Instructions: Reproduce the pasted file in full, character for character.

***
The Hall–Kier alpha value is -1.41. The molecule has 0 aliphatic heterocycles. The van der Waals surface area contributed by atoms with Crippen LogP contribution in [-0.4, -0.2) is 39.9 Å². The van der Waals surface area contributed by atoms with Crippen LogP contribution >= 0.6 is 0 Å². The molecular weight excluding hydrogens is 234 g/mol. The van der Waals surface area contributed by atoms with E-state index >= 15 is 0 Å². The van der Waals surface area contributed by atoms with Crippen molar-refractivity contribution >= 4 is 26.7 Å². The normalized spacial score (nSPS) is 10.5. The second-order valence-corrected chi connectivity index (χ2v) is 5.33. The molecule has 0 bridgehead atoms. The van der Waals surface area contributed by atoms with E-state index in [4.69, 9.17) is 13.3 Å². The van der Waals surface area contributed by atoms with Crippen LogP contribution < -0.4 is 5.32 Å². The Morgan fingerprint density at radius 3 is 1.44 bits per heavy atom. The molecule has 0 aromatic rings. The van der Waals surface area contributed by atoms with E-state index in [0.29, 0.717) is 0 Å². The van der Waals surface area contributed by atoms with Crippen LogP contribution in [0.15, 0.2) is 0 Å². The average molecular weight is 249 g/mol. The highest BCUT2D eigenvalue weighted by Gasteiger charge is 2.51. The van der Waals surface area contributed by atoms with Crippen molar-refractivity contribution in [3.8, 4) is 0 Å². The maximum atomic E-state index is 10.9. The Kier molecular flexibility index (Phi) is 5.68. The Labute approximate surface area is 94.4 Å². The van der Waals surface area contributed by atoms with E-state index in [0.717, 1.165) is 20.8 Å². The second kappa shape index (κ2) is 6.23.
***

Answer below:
The Hall–Kier alpha value is -1.41. The molecule has 0 aliphatic heterocycles. The van der Waals surface area contributed by atoms with Crippen LogP contribution in [-0.4, -0.2) is 39.9 Å². The van der Waals surface area contributed by atoms with Crippen LogP contribution >= 0.6 is 0 Å². The molecular weight excluding hydrogens is 234 g/mol. The van der Waals surface area contributed by atoms with E-state index >= 15 is 0 Å². The van der Waals surface area contributed by atoms with Crippen molar-refractivity contribution >= 4 is 26.7 Å². The normalized spacial score (nSPS) is 10.5. The second-order valence-corrected chi connectivity index (χ2v) is 5.33. The molecule has 0 bridgehead atoms. The van der Waals surface area contributed by atoms with E-state index in [4.69, 9.17) is 13.3 Å². The van der Waals surface area contributed by atoms with Crippen LogP contribution < -0.4 is 5.32 Å². The Morgan fingerprint density at radius 3 is 1.44 bits per heavy atom. The molecule has 0 aromatic rings. The van der Waals surface area contributed by atoms with E-state index in [0.29, 0.717) is 0 Å². The van der Waals surface area contributed by atoms with Crippen LogP contribution in [0.15, 0.2) is 0 Å². The average molecular weight is 249 g/mol. The highest BCUT2D eigenvalue weighted by Gasteiger charge is 2.51. The van der Waals surface area contributed by atoms with Crippen molar-refractivity contribution in [3.8, 4) is 0 Å². The maximum atomic E-state index is 10.9. The Kier molecular flexibility index (Phi) is 5.68. The Labute approximate surface area is 94.4 Å². The van der Waals surface area contributed by atoms with E-state index in [0.717, 1.165) is 20.8 Å². The second kappa shape index (κ2) is 6.23.